/rootdirectory is the home directory of the root user. The
/rootdirectory is sometimes referred to as slash root to distinguish it from the root directory.
/home- recommended size at least 1 GiB
To store user data separately from system data, create a dedicated file system for the
/homedirectory. Base the file system size on the amount of data that is stored locally, number of users, and so on. You can upgrade or reinstall Red Hat Enterprise Linux 9 without erasing user data files. If you select automatic partitioning, it is recommended to have at least 55 GiB of disk space available for the installation, to ensure that the
/homefile system is created.
swappartition - recommended size at least 1 GiB
Swap file systems support virtual memory; data is written to a swap file system when there is not enough RAM to store the data your system is processing. Swap size is a function of system memory workload, not total system memory and therefore is not equal to the total system memory size. It is important to analyze what applications a system will be running and the load those applications will serve in order to determine the system memory workload. Application providers and developers can provide guidance.
When the system runs out of swap space, the kernel terminates processes as the system RAM memory is exhausted. Configuring too much swap space results in storage devices being allocated but idle and is a poor use of resources. Too much swap space can also hide memory leaks. The maximum size for a swap partition and other additional information can be found in the
The following table provides the recommended size of a swap partition depending on the amount of RAM in your system and if you want sufficient memory for your system to hibernate. If you let the installation program partition your system automatically, the swap partition size is established using these guidelines. Automatic partitioning setup assumes hibernation is not in use. The maximum size of the swap partition is limited to 10 percent of the total size of the hard drive, and the installation program cannot create swap partitions more than 1TiB. To set up enough swap space to allow for hibernation, or if you want to set the swap partition size to more than 10 percent of the system’s storage space, or more than 1TiB, you must edit the partitioning layout manually.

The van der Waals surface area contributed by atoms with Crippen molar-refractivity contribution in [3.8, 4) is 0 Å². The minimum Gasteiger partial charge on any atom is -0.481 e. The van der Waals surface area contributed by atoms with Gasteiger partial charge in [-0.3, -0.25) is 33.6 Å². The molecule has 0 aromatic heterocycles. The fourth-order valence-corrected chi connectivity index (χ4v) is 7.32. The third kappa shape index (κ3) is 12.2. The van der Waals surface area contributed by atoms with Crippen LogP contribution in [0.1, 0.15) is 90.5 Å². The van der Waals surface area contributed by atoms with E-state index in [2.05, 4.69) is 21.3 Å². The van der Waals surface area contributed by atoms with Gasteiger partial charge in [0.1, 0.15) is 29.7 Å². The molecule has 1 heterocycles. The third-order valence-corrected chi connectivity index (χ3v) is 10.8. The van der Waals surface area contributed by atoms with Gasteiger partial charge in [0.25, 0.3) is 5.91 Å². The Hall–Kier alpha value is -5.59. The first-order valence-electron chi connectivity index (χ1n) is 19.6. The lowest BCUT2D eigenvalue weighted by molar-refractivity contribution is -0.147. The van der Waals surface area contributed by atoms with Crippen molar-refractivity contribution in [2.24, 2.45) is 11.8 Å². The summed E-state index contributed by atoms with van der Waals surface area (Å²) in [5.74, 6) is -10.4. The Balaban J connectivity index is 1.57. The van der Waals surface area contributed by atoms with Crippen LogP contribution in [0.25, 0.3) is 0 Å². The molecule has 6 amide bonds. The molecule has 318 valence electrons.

Table B.1. Recommended system swap space
|Amount of RAM in the system||Recommended swap space||Recommended swap space if allowing for hibernation|
Less than 2 GiB
2 times the amount of RAM
3 times the amount of RAM
2 GiB - 8 GiB
Equal to the amount of RAM
2 times the amount of RAM
8 GiB - 64 GiB
4 GiB to 0.5 times the amount of RAM
1.5 times the amount of RAM
More than 64 GiB
Workload dependent (at least 4GiB)
Hibernation not recommended
/boot/efipartition - recommended size of 200 MiB
- UEFI-based AMD64, Intel 64, and 64-bit ARM require a 200 MiB EFI system partition. The recommended minimum size is 200 MiB, the default size is 600 MiB, and the maximum size is 600 MiB. BIOS systems do not require an EFI system partition.
At the border between each range, for example, a system with 2 GiB, 8 GiB, or 64 GiB of system RAM, discretion can be exercised with regard to chosen swap space and hibernation support. If your system resources allow for it, increasing the swap space can lead to better performance.
Distributing swap space over multiple storage devices - particularly on systems with fast drives, controllers and interfaces - also improves swap space performance.
Many systems have more partitions and volumes than the minimum required. Choose partitions based on your particular system needs.
- Only assign storage capacity to those partitions you require immediately. You can allocate free space at any time, to meet needs as they occur.